Use of fauna in the traditional medicine of native Toba (qom) from the Argentine Gran Chaco region: an ethnozoological and conservationist approach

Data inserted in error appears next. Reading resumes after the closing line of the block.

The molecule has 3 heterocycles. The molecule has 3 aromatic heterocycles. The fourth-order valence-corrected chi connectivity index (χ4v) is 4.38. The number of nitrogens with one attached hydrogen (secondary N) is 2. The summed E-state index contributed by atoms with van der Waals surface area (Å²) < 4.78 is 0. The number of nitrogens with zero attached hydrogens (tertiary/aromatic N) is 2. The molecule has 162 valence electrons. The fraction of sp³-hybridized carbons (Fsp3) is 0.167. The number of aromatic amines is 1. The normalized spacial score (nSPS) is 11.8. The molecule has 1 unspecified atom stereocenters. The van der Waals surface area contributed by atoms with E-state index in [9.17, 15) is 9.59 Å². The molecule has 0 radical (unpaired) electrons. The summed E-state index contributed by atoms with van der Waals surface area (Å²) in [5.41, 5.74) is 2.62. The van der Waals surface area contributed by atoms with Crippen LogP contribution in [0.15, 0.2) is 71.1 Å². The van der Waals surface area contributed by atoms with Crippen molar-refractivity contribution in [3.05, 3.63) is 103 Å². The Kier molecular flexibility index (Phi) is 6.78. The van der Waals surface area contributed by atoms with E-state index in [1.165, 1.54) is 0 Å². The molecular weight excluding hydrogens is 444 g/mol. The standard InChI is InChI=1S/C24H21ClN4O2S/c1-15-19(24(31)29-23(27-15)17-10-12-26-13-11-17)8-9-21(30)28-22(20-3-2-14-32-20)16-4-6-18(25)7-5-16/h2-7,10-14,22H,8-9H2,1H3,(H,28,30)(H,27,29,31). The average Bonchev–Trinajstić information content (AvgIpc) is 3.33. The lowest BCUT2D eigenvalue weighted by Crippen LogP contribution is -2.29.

The Gran Chaco region is an area of vast cultural and biological richness that is inhabited by different American indigenous hunter-gatherer groups and has a great number of threatened wildlife species. An ethnozoological investigation was carried out to study the medicinal uses of fauna by the Toba (qom) communities of Central Chaco in the surroundings of the river Bermejito. Qualitative, quantitative and participative methods were used alternately to document and characterize the knowledge, significance and role of animals from the Chaco forest within the Toba cultural and medical context. A total of 199 uses corresponding to 72 species belonging to 52 families were documented as part of the animal pharmacopoeia employed by the natives. Information obtained by open and semistructured interviews was used to develop an Index of Local Conservation Priorities (ILCP) that allowed ordering the species according to their Relative Importance, Ecological and Cultural Value, and Conservation Status. Our results showed that of the wide range of species used in Toba zootherapy, a substantial number of reptiles, mammals and birds are included in lists of threatened species for Argentina. The ethnozoological perspective of this study provides an integral view of social and ecological elements that are useful for the protection and/or sustainable management of native species on a regional scale.